1 Hepatology Unit, Department of Clinical Medicine, Sapienza University of Rome, Rome, Italy.
2 Department of Biomedical and Neuromotor Sciences (DIBINEM), University of Bologna, Bologna, Italy.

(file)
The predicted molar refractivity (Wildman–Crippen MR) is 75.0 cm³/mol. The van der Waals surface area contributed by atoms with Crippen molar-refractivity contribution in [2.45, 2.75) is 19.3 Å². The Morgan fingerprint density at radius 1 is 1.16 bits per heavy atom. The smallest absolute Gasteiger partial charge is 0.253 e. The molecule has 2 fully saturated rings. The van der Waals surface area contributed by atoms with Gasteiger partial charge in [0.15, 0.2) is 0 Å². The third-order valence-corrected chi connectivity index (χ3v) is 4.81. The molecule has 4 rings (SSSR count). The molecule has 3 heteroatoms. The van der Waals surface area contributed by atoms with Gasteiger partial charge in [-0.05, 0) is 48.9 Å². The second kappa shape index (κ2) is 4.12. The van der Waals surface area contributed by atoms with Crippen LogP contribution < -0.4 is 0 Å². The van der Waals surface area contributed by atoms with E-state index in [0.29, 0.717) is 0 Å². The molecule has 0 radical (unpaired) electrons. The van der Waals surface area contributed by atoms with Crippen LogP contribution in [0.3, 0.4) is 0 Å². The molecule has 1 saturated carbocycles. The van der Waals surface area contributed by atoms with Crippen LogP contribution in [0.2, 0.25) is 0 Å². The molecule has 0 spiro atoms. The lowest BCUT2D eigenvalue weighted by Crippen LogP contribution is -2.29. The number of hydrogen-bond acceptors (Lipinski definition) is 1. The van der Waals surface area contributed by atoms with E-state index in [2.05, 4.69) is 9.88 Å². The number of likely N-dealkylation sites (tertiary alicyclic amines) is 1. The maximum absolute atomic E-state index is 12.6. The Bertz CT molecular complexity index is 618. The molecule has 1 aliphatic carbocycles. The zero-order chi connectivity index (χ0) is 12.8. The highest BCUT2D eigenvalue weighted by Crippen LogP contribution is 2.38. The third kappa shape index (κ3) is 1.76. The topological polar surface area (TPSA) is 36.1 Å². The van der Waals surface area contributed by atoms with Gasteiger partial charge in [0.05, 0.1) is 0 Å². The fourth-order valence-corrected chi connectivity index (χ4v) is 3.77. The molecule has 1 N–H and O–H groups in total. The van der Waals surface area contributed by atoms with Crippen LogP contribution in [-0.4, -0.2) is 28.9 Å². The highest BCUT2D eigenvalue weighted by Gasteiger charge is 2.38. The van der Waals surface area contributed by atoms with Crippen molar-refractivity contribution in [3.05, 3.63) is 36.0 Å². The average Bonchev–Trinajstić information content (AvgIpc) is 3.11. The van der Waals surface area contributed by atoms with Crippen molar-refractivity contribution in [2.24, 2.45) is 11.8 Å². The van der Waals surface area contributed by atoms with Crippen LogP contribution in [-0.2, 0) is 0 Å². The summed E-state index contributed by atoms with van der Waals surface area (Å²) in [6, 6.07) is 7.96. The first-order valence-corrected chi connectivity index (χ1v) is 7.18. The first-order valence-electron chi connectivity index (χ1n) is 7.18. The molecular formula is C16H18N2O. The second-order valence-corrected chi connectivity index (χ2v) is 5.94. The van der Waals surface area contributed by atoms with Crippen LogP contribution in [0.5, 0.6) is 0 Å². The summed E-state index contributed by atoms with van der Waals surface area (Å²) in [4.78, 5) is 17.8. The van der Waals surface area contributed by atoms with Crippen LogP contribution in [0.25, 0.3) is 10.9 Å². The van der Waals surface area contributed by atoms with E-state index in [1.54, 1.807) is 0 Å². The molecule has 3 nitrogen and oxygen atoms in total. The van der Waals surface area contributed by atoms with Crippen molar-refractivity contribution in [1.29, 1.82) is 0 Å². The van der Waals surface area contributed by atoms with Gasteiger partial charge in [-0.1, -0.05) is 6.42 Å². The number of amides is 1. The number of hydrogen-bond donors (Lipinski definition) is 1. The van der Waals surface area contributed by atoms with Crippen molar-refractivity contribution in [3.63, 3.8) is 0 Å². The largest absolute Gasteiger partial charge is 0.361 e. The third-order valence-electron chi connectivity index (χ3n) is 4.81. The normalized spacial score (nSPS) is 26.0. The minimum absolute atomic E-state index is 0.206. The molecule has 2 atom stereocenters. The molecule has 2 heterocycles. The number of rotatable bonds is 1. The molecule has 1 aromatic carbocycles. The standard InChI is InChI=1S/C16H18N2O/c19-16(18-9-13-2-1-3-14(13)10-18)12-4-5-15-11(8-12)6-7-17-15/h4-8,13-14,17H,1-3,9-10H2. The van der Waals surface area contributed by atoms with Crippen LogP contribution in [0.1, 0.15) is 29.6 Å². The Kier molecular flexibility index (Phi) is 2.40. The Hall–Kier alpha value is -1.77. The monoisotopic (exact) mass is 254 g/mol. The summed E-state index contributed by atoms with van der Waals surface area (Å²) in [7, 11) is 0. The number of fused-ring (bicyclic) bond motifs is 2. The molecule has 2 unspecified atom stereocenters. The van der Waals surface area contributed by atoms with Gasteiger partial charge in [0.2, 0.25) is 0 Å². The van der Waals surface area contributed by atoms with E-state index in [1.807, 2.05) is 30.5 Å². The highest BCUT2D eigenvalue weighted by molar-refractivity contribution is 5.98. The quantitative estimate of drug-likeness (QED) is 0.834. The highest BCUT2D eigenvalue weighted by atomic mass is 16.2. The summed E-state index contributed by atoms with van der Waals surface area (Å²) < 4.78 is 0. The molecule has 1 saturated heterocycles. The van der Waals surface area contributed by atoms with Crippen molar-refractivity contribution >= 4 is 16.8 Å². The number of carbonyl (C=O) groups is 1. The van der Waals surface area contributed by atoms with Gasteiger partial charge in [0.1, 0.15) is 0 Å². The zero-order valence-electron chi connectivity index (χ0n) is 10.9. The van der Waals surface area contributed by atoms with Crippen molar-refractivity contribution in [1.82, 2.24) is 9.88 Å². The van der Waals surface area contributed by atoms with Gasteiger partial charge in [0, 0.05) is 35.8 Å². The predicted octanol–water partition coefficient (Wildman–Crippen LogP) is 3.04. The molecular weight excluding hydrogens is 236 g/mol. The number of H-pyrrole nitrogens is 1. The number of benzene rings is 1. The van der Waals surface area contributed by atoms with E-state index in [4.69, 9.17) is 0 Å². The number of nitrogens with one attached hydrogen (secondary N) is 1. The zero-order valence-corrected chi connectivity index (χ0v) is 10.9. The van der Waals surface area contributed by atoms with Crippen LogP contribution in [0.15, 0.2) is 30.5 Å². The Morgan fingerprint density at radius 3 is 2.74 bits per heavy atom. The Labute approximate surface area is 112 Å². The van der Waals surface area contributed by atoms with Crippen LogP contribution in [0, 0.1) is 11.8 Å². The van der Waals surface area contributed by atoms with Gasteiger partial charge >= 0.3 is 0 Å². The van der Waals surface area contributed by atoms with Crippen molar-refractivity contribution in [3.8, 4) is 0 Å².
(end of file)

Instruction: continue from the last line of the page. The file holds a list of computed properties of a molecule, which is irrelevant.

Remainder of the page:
Vitamin D deficiency is common in patients with chronic liver disease, including chronic hepatitis C (CHC). However, the interplay between serum 25-hydroxy-vitamin-D (25-OH-D) and health-related-quality-of-life (HRQoL) in CHC subjects has never been investigated. The study aimed to analyze the relationship between vitamin D deficiency and HRQoL in CHC patients. One-hundred-fifty-five consecutive CHC patients completed the Health-Survey-Short-Form-36 (SF-36) and their serum 25-OH-D levels were evaluated. Vitamin D deficiency was defined as a 25-OH-D level lower than 20 ng/mL. We identified 53 patients (34.2%) with vitamin D deficiency, who showed a mean 25-OH-D serum level of 12.5 ± 3.7 ng/mL. Vitamin D deficient patients had significantly higher liver stiffness values compared to those with normal levels (20.8 ± 14 vs 14.9 ± 9.7 KPa, p=0.003). In a multivariate linear regression analysis, vitamin D deficiency was independently associated with a lower SF-36 physical-component summary score (p=0.034) and SF-36 mental-component summary score (p=0.042) after controlling for age, gender and liver stiffness. Specifically, vitamin D deficiency was associated with 3 out of 4 physical domains of the SF-36 [physical-function (p=0.016), role-physical (p=0.016) and general-health (p=0.002)] and 3 out of 4 mental domains [vitality (p=0.020), role-emotional (p=0.005) and mental-health (p=0.025)]. In conclusion, the present study provides novel evidence demonstrating that vitamin D deficiency can contribute to a decreased physical and mental HRQoL in CHC patients. Given that serum vitamin D levels are easy to evaluate and deficiency treatment is simple and inexpensive, clinicians should be aware of the potential multiple benefits of vitamin D supplementation in CHC patients.